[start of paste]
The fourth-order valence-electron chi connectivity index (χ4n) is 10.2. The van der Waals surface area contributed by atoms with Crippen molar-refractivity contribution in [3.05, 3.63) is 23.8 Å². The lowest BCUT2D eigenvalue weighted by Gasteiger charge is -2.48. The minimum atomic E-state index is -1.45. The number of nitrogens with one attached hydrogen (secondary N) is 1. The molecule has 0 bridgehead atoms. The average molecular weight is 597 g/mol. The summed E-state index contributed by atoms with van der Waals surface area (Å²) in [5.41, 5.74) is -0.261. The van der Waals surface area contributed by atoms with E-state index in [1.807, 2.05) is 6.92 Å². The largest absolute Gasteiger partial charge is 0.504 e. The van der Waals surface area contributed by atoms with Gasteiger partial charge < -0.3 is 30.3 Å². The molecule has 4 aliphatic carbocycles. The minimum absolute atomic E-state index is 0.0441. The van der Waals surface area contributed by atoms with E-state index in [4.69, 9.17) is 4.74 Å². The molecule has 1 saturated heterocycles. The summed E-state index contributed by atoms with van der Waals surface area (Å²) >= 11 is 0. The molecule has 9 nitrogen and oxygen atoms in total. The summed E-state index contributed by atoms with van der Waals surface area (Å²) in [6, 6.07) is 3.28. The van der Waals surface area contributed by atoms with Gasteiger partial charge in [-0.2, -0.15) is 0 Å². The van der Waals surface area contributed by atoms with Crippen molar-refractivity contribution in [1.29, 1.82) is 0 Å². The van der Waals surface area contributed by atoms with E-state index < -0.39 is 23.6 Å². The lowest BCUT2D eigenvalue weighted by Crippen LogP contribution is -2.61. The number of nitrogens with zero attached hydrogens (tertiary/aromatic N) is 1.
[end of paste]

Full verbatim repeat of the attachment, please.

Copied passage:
The fourth-order valence-electron chi connectivity index (χ4n) is 10.2. The van der Waals surface area contributed by atoms with Crippen molar-refractivity contribution in [3.05, 3.63) is 23.8 Å². The lowest BCUT2D eigenvalue weighted by Gasteiger charge is -2.48. The minimum atomic E-state index is -1.45. The number of nitrogens with one attached hydrogen (secondary N) is 1. The molecule has 0 bridgehead atoms. The average molecular weight is 597 g/mol. The summed E-state index contributed by atoms with van der Waals surface area (Å²) in [5.41, 5.74) is -0.261. The van der Waals surface area contributed by atoms with E-state index in [1.807, 2.05) is 6.92 Å². The largest absolute Gasteiger partial charge is 0.504 e. The van der Waals surface area contributed by atoms with Gasteiger partial charge < -0.3 is 30.3 Å². The molecule has 4 aliphatic carbocycles. The minimum absolute atomic E-state index is 0.0441. The van der Waals surface area contributed by atoms with E-state index in [4.69, 9.17) is 4.74 Å². The molecule has 1 saturated heterocycles. The summed E-state index contributed by atoms with van der Waals surface area (Å²) >= 11 is 0. The molecule has 9 nitrogen and oxygen atoms in total. The summed E-state index contributed by atoms with van der Waals surface area (Å²) in [6, 6.07) is 3.28. The van der Waals surface area contributed by atoms with Gasteiger partial charge in [-0.2, -0.15) is 0 Å². The van der Waals surface area contributed by atoms with Crippen molar-refractivity contribution in [1.29, 1.82) is 0 Å². The van der Waals surface area contributed by atoms with E-state index < -0.39 is 23.6 Å². The lowest BCUT2D eigenvalue weighted by Crippen LogP contribution is -2.61. The number of nitrogens with zero attached hydrogens (tertiary/aromatic N) is 1.